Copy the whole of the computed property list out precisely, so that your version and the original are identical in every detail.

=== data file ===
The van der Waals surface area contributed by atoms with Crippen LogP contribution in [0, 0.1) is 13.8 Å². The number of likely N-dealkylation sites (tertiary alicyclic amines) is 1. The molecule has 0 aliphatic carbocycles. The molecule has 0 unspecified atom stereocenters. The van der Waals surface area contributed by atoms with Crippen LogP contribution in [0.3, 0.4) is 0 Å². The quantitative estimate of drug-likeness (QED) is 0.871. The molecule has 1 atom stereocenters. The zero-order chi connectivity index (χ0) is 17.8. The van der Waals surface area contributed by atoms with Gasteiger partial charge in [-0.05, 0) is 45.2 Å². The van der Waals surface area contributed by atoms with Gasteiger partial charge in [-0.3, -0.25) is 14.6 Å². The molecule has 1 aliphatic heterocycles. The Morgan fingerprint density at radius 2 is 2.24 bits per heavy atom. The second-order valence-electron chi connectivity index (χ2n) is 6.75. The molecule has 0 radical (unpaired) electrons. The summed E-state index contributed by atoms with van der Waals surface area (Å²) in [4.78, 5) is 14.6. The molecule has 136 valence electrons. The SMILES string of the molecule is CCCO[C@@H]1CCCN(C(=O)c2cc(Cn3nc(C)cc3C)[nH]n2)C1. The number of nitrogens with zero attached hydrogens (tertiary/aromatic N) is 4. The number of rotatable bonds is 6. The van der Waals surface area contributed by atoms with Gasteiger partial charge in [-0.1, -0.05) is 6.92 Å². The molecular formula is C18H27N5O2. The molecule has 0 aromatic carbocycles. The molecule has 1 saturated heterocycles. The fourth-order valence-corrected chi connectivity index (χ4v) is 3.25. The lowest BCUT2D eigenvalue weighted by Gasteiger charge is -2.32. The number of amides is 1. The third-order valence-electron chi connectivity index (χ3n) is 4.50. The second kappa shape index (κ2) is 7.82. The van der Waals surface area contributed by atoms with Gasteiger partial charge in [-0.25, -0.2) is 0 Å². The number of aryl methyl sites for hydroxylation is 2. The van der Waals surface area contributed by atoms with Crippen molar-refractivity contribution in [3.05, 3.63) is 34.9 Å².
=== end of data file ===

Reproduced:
The van der Waals surface area contributed by atoms with Crippen LogP contribution in [0, 0.1) is 13.8 Å². The number of likely N-dealkylation sites (tertiary alicyclic amines) is 1. The molecule has 0 aliphatic carbocycles. The molecule has 0 unspecified atom stereocenters. The van der Waals surface area contributed by atoms with Crippen LogP contribution in [0.3, 0.4) is 0 Å². The quantitative estimate of drug-likeness (QED) is 0.871. The molecule has 1 atom stereocenters. The zero-order chi connectivity index (χ0) is 17.8. The van der Waals surface area contributed by atoms with Gasteiger partial charge in [-0.05, 0) is 45.2 Å². The van der Waals surface area contributed by atoms with Gasteiger partial charge in [-0.3, -0.25) is 14.6 Å². The molecule has 1 aliphatic heterocycles. The Morgan fingerprint density at radius 2 is 2.24 bits per heavy atom. The second-order valence-electron chi connectivity index (χ2n) is 6.75. The molecule has 0 radical (unpaired) electrons. The summed E-state index contributed by atoms with van der Waals surface area (Å²) in [4.78, 5) is 14.6. The molecule has 136 valence electrons. The SMILES string of the molecule is CCCO[C@@H]1CCCN(C(=O)c2cc(Cn3nc(C)cc3C)[nH]n2)C1. The number of nitrogens with zero attached hydrogens (tertiary/aromatic N) is 4. The number of rotatable bonds is 6. The van der Waals surface area contributed by atoms with Gasteiger partial charge in [-0.1, -0.05) is 6.92 Å². The molecular formula is C18H27N5O2. The molecule has 0 aromatic carbocycles. The molecule has 1 saturated heterocycles. The fourth-order valence-corrected chi connectivity index (χ4v) is 3.25. The lowest BCUT2D eigenvalue weighted by Gasteiger charge is -2.32. The number of amides is 1. The third-order valence-electron chi connectivity index (χ3n) is 4.50. The second kappa shape index (κ2) is 7.82. The van der Waals surface area contributed by atoms with Gasteiger partial charge in [-0.25, -0.2) is 0 Å². The number of aryl methyl sites for hydroxylation is 2. The van der Waals surface area contributed by atoms with Crippen molar-refractivity contribution in [3.05, 3.63) is 34.9 Å².